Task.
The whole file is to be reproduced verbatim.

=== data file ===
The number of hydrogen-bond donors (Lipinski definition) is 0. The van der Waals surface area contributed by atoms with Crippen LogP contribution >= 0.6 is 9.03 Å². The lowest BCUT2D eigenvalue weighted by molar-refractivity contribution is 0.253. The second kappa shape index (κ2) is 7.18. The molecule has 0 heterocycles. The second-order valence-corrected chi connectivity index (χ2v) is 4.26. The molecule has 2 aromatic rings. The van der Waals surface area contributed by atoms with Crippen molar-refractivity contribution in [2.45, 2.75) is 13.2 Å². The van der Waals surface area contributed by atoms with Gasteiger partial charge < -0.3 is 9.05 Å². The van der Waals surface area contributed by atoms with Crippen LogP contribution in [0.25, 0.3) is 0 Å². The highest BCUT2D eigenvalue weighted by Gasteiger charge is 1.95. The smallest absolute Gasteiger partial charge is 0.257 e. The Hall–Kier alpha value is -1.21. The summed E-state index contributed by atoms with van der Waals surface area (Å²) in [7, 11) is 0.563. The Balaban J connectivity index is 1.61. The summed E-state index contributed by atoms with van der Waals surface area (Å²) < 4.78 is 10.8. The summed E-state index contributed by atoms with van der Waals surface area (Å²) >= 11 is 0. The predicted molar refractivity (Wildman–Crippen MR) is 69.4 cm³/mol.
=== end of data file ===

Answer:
The number of hydrogen-bond donors (Lipinski definition) is 0. The van der Waals surface area contributed by atoms with Crippen LogP contribution >= 0.6 is 9.03 Å². The lowest BCUT2D eigenvalue weighted by molar-refractivity contribution is 0.253. The second kappa shape index (κ2) is 7.18. The molecule has 0 heterocycles. The second-order valence-corrected chi connectivity index (χ2v) is 4.26. The molecule has 2 aromatic rings. The van der Waals surface area contributed by atoms with Crippen molar-refractivity contribution in [2.45, 2.75) is 13.2 Å². The van der Waals surface area contributed by atoms with Gasteiger partial charge < -0.3 is 9.05 Å². The van der Waals surface area contributed by atoms with Crippen LogP contribution in [0.25, 0.3) is 0 Å². The highest BCUT2D eigenvalue weighted by Gasteiger charge is 1.95. The smallest absolute Gasteiger partial charge is 0.257 e. The Hall–Kier alpha value is -1.21. The summed E-state index contributed by atoms with van der Waals surface area (Å²) in [7, 11) is 0.563. The Balaban J connectivity index is 1.61. The summed E-state index contributed by atoms with van der Waals surface area (Å²) < 4.78 is 10.8. The summed E-state index contributed by atoms with van der Waals surface area (Å²) >= 11 is 0. The predicted molar refractivity (Wildman–Crippen MR) is 69.4 cm³/mol.